16 July 2020

Art, Religion, and Theology (ART)


ART in Orvieto is an advanced summer studies program in art, religion, and theology located in Orvieto, Italy, a magnificent hill town 90 minutes north of Rome. The program offers an ecumenical exploration of Christian understandings of the arts. It provides a three weeks residency designed for artists, graduate students in relevant fields, and other adult learners interested in engaging the intersection of art, religion, and theology.

For further details, please see the dedicated ART in Orvieto webpage.

Art, Religion, and Theology: Theologies of Art in the Christian Tradition
ICS AiO 120102 S20
ICH3350HS L4101 / ICH6350HS L4101*
Dr. Rebekah Smick

Experiential Learning in Faith and the Arts: Artists' Workshop
ICS AiO1501/2501VAA S20
ICP3851HS / ICP6851HS 0101*
Dr. Rebekah Smick, David Holt

Experiential Learning in Faith and the Arts: Writers' Workshop
ICS AiO 1501WA S20
ICP3861HS / ICP6861HS 0102*
Dr. Rebekah Smick, John Terpstra

Intensive, In-Person
Location: Orvieto, Italy (July 16 - August 6, 2020)

(MWS, MA, PhD)


*TST students have to register with ICS Registrar to complete registration


7 July 2020

Set the Prisoners Free: Christianity and Prison Abolition (Intensive)

“He has sent me to proclaim release to the prisoners
    and recovery of sight to the blind,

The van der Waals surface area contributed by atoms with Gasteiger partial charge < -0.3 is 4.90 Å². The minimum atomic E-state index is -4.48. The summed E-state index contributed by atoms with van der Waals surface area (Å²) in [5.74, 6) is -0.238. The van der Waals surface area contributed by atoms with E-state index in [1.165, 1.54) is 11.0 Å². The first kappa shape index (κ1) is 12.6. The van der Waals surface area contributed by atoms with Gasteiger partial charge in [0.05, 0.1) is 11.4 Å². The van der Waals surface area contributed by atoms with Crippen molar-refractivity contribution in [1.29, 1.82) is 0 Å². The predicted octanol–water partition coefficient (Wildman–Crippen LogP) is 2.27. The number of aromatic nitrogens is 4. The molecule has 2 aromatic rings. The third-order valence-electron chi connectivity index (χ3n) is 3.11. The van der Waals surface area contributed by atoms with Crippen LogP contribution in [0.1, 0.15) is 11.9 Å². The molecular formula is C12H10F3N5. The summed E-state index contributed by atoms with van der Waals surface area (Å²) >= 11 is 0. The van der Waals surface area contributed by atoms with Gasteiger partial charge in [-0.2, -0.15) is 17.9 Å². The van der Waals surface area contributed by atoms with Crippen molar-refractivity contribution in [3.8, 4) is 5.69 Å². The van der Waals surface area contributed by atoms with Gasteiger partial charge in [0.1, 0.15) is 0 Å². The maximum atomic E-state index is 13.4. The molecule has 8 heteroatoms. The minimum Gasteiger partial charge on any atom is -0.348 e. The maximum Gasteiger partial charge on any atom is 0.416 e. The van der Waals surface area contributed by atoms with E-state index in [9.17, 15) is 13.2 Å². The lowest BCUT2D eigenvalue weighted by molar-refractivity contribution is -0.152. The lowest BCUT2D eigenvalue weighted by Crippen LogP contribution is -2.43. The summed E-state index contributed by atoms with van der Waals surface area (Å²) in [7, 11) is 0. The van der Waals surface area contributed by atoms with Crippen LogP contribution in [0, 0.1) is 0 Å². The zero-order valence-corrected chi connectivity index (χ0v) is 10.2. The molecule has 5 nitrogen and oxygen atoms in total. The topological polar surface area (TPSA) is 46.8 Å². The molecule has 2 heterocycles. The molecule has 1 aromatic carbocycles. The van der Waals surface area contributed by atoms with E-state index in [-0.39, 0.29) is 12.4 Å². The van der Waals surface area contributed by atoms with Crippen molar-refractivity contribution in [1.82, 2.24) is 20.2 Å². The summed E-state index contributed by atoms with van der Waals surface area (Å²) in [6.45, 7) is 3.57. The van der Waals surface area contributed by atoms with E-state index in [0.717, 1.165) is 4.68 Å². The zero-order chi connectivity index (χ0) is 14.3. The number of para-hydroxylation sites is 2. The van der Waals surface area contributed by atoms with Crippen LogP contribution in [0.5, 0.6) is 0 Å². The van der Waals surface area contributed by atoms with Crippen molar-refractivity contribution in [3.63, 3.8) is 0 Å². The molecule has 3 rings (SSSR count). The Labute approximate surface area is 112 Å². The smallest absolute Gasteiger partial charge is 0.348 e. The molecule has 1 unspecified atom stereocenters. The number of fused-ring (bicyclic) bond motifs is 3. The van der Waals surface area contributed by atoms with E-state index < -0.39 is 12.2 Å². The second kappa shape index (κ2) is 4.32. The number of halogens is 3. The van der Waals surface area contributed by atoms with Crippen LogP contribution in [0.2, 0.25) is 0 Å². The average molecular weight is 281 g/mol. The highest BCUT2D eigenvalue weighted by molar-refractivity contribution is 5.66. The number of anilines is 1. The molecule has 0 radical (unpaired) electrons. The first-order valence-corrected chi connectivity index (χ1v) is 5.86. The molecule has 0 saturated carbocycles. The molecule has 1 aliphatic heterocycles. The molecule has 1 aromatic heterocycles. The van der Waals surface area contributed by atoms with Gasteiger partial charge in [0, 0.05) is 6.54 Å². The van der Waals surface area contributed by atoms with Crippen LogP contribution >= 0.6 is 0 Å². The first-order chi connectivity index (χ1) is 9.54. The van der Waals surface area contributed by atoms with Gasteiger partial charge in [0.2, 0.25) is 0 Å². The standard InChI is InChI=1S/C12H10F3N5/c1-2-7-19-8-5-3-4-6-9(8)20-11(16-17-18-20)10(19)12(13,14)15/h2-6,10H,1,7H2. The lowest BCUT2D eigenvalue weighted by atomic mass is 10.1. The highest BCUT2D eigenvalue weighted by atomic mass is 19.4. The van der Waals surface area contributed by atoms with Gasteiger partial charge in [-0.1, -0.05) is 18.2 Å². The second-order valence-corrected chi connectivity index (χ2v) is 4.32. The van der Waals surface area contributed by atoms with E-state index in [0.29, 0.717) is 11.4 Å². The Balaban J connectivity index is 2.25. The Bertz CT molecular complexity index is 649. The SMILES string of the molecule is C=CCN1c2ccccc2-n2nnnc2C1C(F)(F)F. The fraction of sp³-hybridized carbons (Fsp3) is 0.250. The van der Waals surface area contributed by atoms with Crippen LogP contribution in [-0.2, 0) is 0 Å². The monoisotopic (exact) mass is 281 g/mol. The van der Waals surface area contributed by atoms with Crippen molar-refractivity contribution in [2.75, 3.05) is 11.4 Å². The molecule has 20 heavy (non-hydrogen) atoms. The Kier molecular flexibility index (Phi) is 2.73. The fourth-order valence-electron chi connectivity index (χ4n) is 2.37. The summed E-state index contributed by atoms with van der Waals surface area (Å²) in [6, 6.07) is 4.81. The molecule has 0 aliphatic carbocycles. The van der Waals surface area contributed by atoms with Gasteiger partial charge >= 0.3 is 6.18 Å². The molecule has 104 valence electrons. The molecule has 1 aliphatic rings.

to let the oppressed go free, 
to proclaim the year of the Lord’s favor.”

--Luke 4:18

Jesus’s Gospel is a message of freedom. Liberation from bondage permeates the biblical narrative as a driving theme, with Jesus quoting Isaiah as he announces the Spirit of the Lord is upon him to proclaim release to the prisoners and to let the oppressed go free.

Yet the United States of America, a country that many Christians call home, has the highest incarceration rate of any country on the planet. By some estimates, although the US has only 5% of the world’s population, it contains over 20% of the world’s prison population. People of color, especially Black Americans, are disproportionately incarcerated, making up nearly 40% of the US prison population despite being 13% of the population as a whole. In Canada, another country with deep Christian origins, Indigenous people make up 46% of incarcerated youth and only 8% of Canada’s population.

Mass incarceration and its ties to systemic racism have prompted a radical movement for not only prison reform, but the abolition of prisons altogether. Such a proposal raises many questions. What would a world without prisons look like? How should communities deal with injustices? What are the causes of crime, and how might justice be done without the prison? In this thirteen week online class, we will explore how Christianity both funds the ideology of mass incarceration and a spirit of prison abolition, asking what it would mean to proclaim release to the prisoners today.

All-online (NOTE dates changed: July 14 - August 20, 2020)

ICSD 132903 S20
Dean Dettloff
Distance (Online)



*Attention TST students: if you are interested in taking this course for credit, you must petition your college of registration to count the course credit toward your degree program.